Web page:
States of Guernsey

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States of Guernsey

États de Guernesey
Coat of arms of Guernsey.svg
Richard McMahon
since May 2020
Peter Ferbrache
since 16 October 2020
Guernesey États 2020.svg
Political groups
  •   Independent (22)
  •   Guernsey Partnership of Independents (10)
  •   Guernsey Party (6)
  •   Alderney representatives (2)
  • Policy and Resources
  • Economic Development
  • Education, Sport and Culture
  • Employment and Social Security
  • Environment and Infrastructure
  • Health and Social Care
  • Home Affairs
Last election
7 October 2020
Next election
Meeting place
Meeting place of the States of Guernsey at the Royal Court
Royal Court, Saint Peter Port, Guernsey

Coordinates: 49°27′23″N 2°32′17″W / 49.456502°N 2.537997°W / 49.456502; -2.537997

The States of Guernsey (French: États de Guernesey), sometimes referred to as the Government of Guernsey,[1] is the parliament and government of the British Crown dependency of Guernsey. Some laws and ordinances approved by the States of Guernsey also apply to Alderney and Sark (the other component parts of the Bailiwick of Guernsey) as "Bailiwick-wide legislation" with the consent of the governments of those islands. All enactments of the States of Guernsey apply to Herm as well as Guernsey, since Herm is wholly owned by the States of Guernsey.

When constituted as a legislature, it is officially called the States of Deliberation.[2] When constituted as an electoral college, it is officially called the States of Election.

The executive functions of the States are carried out using a committee system, formed of one Senior Committee, six Principal Committees and several other Committees Boards, Authorities and Commissions.[2]

Legislation passed by the States is termed Laws (Loi), which take effect in the island by Order-in-Council. Minor and secondary legislation does not require the assent of the Queen-in-Council and are known as Ordinances (Ordonnances).


The legislature derives its name from the estates (French: états) of the Crown, the Church and the people from whom the assembly was originally summoned. The Jurats, representing the Crown, and the representatives of the Church of England were replaced in the constitutional reforms following the Second World War, when the office of Conseiller was introduced.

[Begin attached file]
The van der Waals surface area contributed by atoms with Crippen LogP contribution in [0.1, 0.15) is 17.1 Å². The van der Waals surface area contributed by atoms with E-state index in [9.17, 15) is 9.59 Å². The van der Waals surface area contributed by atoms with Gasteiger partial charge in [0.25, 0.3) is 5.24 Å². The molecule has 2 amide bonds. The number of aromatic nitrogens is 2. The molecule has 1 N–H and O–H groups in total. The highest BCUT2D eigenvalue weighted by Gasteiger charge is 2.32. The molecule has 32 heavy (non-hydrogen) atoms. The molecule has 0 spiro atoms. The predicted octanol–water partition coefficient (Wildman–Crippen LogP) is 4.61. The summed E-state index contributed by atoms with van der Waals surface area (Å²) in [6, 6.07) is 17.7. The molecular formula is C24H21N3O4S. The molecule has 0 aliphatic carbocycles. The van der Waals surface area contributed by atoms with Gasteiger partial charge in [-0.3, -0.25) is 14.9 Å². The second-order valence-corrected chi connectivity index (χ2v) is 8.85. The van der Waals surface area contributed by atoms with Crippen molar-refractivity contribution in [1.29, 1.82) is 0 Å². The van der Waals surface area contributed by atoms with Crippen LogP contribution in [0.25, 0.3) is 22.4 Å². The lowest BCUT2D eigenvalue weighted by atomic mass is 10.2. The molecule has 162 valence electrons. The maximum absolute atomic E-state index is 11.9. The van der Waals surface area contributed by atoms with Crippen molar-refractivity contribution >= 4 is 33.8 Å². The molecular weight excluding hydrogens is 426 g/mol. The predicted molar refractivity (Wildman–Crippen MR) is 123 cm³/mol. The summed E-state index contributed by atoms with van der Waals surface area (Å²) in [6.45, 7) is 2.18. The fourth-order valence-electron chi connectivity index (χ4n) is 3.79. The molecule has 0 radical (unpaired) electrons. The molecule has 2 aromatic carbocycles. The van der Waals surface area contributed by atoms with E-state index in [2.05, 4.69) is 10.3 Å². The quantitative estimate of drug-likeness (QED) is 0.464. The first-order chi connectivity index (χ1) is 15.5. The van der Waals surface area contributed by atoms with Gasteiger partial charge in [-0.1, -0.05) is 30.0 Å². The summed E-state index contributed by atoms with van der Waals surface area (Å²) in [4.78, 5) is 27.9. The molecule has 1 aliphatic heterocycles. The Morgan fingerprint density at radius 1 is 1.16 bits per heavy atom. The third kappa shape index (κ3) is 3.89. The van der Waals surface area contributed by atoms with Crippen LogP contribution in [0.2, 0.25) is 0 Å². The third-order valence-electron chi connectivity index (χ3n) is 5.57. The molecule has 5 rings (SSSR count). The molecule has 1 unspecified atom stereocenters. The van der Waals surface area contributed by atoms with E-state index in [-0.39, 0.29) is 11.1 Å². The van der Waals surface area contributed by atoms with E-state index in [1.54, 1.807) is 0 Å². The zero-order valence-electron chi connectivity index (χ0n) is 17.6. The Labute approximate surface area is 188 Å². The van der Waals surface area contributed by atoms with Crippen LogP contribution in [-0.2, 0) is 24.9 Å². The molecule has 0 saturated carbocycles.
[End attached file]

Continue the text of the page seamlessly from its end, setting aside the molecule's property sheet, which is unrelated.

Until 2000, there were 33 Deputies elected with three year mandates, and 12 Conseillers representing the Bailiwick, serving terms of six years, with half being elected every three. The Conseillers were not originally directly elected by the people (although latterly directly elected by Bailiwick-wide vote), and the office was abolished before the General Election held that year.[3] The 10 Douzaine representatives (representing parish authorities) were removed from the States in the 2004 constitutional reform and the total of elected deputies rose to the 45 total. In 2016 the number of deputies was reduced to 38.[4]

A 2018 referendum means the whole island will form a single 38-member district for the 2020 election.


The States of Deliberation consists of 38 People's Deputies, elected every four years from a single island-wide constituency by plurality-at-large voting, each voter being allowed to cast up to 38 votes. Before the 2020 election, the electoral system was multi-member districts by plurality block voting, in which each voter can vote for as many candidates as there are seats in the district. Two Alderney Deputies are appointed by the States of Alderney to represent Alderney's interest in matters delegated by Alderney to Guernsey under the 1948 Agreement. The Alderney Representatives are full members of the States of Deliberation but are unpaid, and are chosen from the 10 members of the States of Alderney after an Alderney-wide plebiscite.